As I brace myself for my final year at American University, graduate level classes, and a highly uncertain job market at the end of the tunnel, I’m (at least a little) comforted by my experiences at AIDemocracy this summer. This organization’s ability to connect the dots between global issues (socio-political stability, food security, local organic agriculture initiatives, US aid policy, and child mortality rates, for example), rather than viewing them in isolation, has always appealed to me. I find myself almost looking forward to writing my senior thesis and diving deeper into these systemic issues that impact global development, global health, and global peace and security.

Over the last few months, many of my micro-level experiences and personal relationships have come to fit into a bigger puzzle of US foreign assistance and trade policies. Researching and blogging about progressive alternatives in the development field has shown me that effective solutions are out there, that their supporters do exist in the public policy arena, and that I’ve actually seen many of these approaches in practice with my own two eyes. My experiences abroad have taken on new meaning and weight, and I’ve realized that young people like myself are, while not scholarly experts, some of the best equipped proponents of such policies.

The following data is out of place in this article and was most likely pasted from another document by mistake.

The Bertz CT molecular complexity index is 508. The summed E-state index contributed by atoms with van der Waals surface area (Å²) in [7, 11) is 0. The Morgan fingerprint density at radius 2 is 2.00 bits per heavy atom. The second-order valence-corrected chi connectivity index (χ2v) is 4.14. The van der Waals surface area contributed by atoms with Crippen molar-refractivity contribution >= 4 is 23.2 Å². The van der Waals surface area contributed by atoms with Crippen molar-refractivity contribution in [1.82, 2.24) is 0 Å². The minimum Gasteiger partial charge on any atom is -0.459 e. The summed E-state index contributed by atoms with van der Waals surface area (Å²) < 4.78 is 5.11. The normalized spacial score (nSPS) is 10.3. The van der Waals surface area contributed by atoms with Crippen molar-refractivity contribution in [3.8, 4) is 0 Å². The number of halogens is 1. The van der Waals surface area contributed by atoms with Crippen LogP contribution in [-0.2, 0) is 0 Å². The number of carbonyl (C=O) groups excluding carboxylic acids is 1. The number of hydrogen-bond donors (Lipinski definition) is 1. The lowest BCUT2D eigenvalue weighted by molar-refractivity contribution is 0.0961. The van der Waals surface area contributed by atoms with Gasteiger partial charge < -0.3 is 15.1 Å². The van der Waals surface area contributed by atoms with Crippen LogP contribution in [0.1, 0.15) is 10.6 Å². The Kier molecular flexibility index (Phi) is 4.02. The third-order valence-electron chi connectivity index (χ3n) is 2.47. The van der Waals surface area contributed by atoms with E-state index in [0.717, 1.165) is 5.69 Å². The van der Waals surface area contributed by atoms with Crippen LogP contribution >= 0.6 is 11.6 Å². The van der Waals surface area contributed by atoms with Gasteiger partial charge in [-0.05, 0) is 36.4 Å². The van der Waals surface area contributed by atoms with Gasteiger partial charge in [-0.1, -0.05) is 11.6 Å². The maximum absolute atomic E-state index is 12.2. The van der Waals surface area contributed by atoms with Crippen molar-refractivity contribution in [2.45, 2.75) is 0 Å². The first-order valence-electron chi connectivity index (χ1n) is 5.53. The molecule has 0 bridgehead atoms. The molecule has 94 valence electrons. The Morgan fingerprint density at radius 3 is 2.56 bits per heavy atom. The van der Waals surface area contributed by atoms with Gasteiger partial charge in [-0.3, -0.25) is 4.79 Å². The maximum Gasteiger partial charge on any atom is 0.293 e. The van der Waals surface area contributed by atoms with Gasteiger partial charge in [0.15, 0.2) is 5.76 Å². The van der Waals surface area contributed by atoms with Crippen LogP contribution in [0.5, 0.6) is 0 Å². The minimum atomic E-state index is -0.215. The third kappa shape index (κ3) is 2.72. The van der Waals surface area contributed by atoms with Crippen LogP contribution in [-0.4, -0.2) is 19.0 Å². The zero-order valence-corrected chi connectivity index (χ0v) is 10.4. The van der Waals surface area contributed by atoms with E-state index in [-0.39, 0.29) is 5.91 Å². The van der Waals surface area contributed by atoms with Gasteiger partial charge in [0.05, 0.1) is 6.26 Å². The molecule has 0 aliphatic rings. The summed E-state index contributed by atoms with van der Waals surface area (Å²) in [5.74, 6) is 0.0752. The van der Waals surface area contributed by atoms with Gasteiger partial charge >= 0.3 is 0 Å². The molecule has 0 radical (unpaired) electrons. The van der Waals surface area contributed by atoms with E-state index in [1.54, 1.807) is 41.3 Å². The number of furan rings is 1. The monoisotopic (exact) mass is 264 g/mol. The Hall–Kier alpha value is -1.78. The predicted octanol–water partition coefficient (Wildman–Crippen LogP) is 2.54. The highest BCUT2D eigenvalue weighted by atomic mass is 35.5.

We are an online generation, the first group of young people fully familiar with Google, Facebook, Youtube, Wikipedia, Twitter, Skype, and WordPress. Yes, this has made some of us lazy, overweight, and phenomenally uninteresting. I would counter that it has made far more of us open-minded and better attuned to global problems. All of that Facebook chatting with acquaintances around the world is worth much more than we generally admit—it’s time we started using it to shift the national policy dialogue about global development, global health, and global peace and security.

It’s been a comfort to share experiences with my fellow activists this summer, to learn we’ve traveled and worked in some of the same communities in the developing world, and to build relationships within the movements for global justice that we’ve chosen to be a part of. It’s been a pleasure getting to know so many of you this summer, and I hope you’ll stay in touch – you’ll always be able to find me through the AIDemocracy network. Meanwhile, I hope to share my continuing research on global development initiatives this fall!